By: Cole Aronson | Features  | 

Here’s To My Other YU

Towards the end of my sophomore year at Yale, I decided that Judaism should mean everything to me. Our Hillel’s JLIC rabbi — a talmid of this yeshiva, and to this day my close teacher and friend — encouraged me to go to Morasha Kollel that summer to get acquainted with the Gemara and those who take it seriously. Those six weeks were like an intense dream, and I resolved that they shouldn’t stop just because the academic calendar said so. That fall and spring, and into my senior year, I took the Metro North every week I could from New Haven to New York, then the subway through Harlem to Yeshiva University’s Wilf Campus. I came to love YU as much as I feel a right to love any school that is not my own, and I’d like to tell you why. In part because I think giving thanks is the proper response to feeling thankful. Also, I have a vainglorious hope that YU may take encouragement from the gratitude of someone who had no claim on the school’s resources, but who gained and still gains from their gracious provision.

To my way of thinking, an institution’s central virtue is the character of its leaders, so I’ll begin with the roshei yeshiva. I never thought there could be so many people whose sagacity equals their integrity, whose scholarship and teaching are matched by a generous concern for those who are not their students and colleagues. The roshei yeshiva, a friend once said to me, try every day to be better people, and to improve others through example. No student at a secular college can say that about all of his or her teachers. Nor is there any university faculty, I would wager, with one fifth as many loving and fearful servants of the Lord as preside over the Glueck beit midrash. Ten thousand men of Harvard could not confer such distinction.

Faithfully emulating their rebbeim, YU’s students are joyful, diligent, broad-minded and firm-footed travelers along the narrow path of the halakhah. For no reason other than our common faith, the YU studentry invited me into its intellectual and ritual life. Dozens of talmidim helped me through my first sugyas, answering questions they had asked as young bnei mitzvah, with patience, charity and intelligence. Study at a secular university can feel a bit monastic. Most of it is done in the sterile silence of a library, often in cubicles excluding all signs of the world outside a computer screen. I think the yoshvei beis medrish have taken vows of loquacity, always explaining and arguing and asking their friends to do the same (this learned buzz even infects the uptown library, in which I felt together rather than alone with other people). The approach is dialectical and cooperative, a united quest for a holy truth during which controversy is sharp and productive and disinterested, and the best partners are the worthiest opponents.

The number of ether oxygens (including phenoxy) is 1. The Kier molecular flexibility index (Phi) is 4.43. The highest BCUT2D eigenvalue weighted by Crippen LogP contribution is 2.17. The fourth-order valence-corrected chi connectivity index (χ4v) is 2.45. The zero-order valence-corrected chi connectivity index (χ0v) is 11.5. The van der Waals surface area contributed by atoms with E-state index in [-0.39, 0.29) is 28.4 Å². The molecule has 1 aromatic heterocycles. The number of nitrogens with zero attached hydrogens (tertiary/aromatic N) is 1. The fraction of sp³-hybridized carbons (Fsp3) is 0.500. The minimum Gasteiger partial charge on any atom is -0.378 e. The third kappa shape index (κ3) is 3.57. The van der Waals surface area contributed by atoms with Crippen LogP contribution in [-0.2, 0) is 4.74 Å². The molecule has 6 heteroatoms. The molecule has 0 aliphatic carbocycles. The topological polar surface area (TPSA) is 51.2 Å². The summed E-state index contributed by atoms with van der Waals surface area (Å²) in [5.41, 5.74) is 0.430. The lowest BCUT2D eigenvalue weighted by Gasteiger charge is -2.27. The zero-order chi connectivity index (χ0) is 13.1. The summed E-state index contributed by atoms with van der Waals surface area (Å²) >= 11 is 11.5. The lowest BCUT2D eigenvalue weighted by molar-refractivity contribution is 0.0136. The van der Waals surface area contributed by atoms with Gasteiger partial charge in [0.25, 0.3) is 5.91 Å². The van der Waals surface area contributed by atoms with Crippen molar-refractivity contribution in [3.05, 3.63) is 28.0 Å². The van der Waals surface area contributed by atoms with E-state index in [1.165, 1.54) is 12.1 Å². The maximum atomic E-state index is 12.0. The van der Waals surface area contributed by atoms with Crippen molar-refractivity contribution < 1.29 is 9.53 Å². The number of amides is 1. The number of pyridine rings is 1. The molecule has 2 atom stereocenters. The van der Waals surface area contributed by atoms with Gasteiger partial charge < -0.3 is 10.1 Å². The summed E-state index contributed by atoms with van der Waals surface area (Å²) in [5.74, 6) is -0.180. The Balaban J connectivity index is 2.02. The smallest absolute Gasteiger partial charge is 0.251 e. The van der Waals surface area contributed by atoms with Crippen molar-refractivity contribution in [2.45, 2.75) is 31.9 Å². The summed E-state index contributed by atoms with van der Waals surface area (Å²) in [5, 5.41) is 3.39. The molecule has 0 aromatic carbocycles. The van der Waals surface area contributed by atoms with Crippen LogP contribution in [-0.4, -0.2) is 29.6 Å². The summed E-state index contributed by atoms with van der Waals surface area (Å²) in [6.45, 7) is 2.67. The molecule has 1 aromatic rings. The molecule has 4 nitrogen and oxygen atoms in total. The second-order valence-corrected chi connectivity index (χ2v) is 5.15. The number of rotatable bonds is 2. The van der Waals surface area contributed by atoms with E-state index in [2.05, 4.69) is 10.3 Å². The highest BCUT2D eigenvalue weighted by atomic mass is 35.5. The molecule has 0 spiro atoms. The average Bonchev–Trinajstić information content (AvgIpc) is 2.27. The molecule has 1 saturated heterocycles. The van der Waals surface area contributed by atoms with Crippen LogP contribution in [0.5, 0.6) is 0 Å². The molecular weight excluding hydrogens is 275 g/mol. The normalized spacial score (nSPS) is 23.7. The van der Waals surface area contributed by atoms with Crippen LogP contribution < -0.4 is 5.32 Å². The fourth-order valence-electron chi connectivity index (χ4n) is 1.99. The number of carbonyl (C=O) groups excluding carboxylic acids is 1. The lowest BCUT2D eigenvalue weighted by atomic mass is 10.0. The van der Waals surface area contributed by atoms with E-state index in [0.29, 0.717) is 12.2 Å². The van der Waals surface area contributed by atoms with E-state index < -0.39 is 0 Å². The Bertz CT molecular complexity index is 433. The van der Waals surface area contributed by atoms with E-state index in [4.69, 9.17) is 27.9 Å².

Keeping Shabbos at Yale is counter-cultural, but how much more wonderful for a whole school to keep it together! Redoubtable members of the Kollel Elyon welcomed me into their homes and showed me proper, frum parenting and loving marriages — how to build faithful, peaceful houses in Israel. The rebbeim who live in the Heights did the same, answering questions I asked and ones I lacked the courage to voice. These bnei Torah, young and old, became my guides and comrades in a nascent life of Orthodoxy.

My experience of YU is exclusive. I have never visited the Beren campus, and I’ve only met about twenty students of Stern College. Still, I found them to be as serious, perspicacious and kind as their brothers in the Heights. Yeshiva University takes a refreshingly unified view of study and culture, which is that both are conducted under the Yoke of Heaven. Therefore, YU expects men and women to behave towards one another with modesty. American culture lusts for a cheap equation between the sexes. Vive la differénce, YU insists without apology. Maximum dignity, maximum sanctity. Integration when appropriate, separation when necessary. A treatise on the wisdom of these principles would go longer than “Atlas Shrugged.”

There is a final thing to say about YU, which is just that it has the best mission any institution can have — to preserve, to transmit and to discover further riches of our tradition, and to cultivate its students to do the same in turn. The Proverb tells us “to know the Lord in all our ways.” Sensible of this instruction’s breadth, YU teaches its students the liberal arts and sciences, sites of auxiliary efforts to know God’s world. Each day, uptown and downtown, the students and faculty of this school do a great thing. Thank you, beloved teachers and friends, for including me in it.


Photo Caption: Glueck Beit Midrash

Photo Credit: The Commentator